Jump to content

Avro Lancaster B Mk.I Nose Art Kit (01E033) 1:32


Mike
 Share

Recommended Posts

Avro Lancaster B Mk.I Nose Art Kit (01E033)

1:32 HK Models

 

boxtop.jpg

 

The Lancaster was a development from the two-engined Manchester, which was always an unsatisfactory aircraft.  The Manchester was a response to the air force's obsession with twin-engined bombers in the 30s, which would have required engines of greater power than were available at the time, and led to a change in mindset due to the comparative success of our allies with four-engined bombers.  Rather than start from scratch, AVRO simply re-designed the Manchester by adding an extra wing section between the inner engine and the outer, thereby extending the wing and improving both lift and power output substantially – of course it wasn't that simple.  AVRO's chief designer, the incredible Roy Chadwick submitted this design to the specification that also brought forth the designs for the Halifax and the Stirling, in a sort-of prequel to the post-war V-bombers, where the Government gave the go-ahead for all three due to the untried technology being used.  The use of the then-new Merlin engine with its previously unheard-of power output put the Lancaster's various capabilities into alignment and created a rather impressive "heavy".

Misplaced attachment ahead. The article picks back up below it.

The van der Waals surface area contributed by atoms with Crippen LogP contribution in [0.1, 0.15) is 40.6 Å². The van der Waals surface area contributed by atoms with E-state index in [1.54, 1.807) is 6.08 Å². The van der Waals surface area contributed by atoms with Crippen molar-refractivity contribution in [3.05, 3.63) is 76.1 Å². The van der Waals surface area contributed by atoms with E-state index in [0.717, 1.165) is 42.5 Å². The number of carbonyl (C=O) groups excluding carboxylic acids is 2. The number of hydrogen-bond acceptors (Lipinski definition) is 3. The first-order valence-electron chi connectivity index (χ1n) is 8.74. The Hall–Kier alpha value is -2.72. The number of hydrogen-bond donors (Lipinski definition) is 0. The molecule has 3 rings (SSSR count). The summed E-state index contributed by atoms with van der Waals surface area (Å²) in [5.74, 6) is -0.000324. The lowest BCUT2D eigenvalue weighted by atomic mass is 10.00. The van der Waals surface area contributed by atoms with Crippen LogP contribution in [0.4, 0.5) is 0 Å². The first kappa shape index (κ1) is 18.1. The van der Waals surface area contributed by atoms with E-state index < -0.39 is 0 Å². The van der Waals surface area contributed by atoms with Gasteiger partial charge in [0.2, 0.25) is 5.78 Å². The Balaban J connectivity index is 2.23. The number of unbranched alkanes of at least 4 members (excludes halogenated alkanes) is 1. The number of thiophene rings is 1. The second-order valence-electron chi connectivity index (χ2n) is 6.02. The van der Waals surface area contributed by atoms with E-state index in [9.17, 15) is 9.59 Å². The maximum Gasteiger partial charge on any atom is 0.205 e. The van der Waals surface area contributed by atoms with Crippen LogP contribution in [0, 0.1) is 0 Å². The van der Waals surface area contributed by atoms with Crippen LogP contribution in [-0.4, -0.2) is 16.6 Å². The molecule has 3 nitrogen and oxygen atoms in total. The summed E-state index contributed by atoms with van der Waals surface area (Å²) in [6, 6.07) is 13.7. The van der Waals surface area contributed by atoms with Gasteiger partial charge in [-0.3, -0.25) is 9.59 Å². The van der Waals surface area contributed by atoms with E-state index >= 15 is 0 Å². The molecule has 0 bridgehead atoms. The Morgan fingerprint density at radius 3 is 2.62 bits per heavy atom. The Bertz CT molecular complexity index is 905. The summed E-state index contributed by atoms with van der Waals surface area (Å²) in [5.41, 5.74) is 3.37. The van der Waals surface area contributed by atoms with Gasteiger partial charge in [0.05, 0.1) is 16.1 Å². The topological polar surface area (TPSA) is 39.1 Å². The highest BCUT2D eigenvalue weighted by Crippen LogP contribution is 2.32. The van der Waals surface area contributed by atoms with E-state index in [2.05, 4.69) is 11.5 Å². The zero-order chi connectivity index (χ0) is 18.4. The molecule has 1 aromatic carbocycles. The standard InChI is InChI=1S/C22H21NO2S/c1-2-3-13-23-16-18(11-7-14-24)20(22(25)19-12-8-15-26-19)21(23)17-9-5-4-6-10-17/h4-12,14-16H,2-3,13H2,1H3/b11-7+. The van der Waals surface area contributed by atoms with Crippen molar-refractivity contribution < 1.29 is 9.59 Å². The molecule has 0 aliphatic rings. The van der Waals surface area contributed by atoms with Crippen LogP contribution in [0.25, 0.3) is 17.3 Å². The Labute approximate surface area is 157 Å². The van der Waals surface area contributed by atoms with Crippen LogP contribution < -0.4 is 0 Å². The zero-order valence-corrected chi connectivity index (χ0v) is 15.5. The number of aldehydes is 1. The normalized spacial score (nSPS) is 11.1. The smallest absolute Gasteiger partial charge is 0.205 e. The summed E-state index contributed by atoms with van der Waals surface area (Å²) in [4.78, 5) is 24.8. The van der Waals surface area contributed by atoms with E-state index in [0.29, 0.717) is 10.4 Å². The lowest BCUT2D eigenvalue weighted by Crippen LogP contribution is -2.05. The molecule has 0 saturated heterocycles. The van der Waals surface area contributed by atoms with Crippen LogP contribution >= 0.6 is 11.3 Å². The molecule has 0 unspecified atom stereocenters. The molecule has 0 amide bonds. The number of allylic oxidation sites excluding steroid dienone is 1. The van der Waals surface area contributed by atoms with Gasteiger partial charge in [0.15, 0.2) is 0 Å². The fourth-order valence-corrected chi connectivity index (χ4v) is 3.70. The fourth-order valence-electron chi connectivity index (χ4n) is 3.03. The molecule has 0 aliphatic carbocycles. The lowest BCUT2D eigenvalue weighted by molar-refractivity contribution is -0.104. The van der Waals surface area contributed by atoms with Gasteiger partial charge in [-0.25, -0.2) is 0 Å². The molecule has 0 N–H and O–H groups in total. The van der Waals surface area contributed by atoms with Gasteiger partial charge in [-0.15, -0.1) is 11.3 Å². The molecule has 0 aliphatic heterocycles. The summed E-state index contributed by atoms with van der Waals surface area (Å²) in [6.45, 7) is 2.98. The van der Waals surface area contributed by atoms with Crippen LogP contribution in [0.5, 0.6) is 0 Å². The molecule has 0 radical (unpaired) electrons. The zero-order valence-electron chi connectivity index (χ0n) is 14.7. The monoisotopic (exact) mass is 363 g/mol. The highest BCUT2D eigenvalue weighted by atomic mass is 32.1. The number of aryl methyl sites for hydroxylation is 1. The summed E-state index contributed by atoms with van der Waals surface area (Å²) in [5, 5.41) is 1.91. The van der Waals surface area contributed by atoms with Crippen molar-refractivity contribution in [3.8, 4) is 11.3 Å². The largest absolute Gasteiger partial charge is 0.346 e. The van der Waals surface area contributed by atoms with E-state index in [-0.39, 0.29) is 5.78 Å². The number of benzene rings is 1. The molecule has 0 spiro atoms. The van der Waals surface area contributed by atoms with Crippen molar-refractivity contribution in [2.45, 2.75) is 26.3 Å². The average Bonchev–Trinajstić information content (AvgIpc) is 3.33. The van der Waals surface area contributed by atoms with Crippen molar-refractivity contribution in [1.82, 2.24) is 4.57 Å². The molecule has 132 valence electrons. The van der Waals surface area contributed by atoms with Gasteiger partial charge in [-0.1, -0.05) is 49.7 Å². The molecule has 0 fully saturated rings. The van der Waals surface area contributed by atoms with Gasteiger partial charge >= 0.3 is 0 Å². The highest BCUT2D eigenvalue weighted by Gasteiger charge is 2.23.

After renaming the initial prototype Manchester III to Lancaster perhaps to distance it from its less-than-stellar twin-engined sibling, the prototype first flew in 1941, partially due to the fact that AVRO had already been working on improving the performance of the Manchester, and partly because of the urgent need for a heavy bomber capable of taking the fight (and a lot of bombs) to Berlin.  A large contract for over 1,000 Lancasters was soon forthcoming, and further production was begun at AVRO Canada after an airframe was flown to them as a pattern for production.  The quality of the eventual design was such that very few noticeable differences were made between the initial and later variants, with cosmetic changes such as side windows and the enlarged bomb-aimer's window being some of the few that were readily seen if we ignore the specials.  The main wartime alternative to the B.I was the B.III, which differed mainly by having license-built engines that were manufactured in the US by Packard, with over 3,000 built.  The installation was so close to the original, that a B.I could easily be retrofitted with a Packard built Merlin with very little problem.  There were of course the "Specials" such as the Dambusters and Grandslam versions, but other than 300 or so of the Hercules radial engine Lancs, most of the in-service machines looked very similar.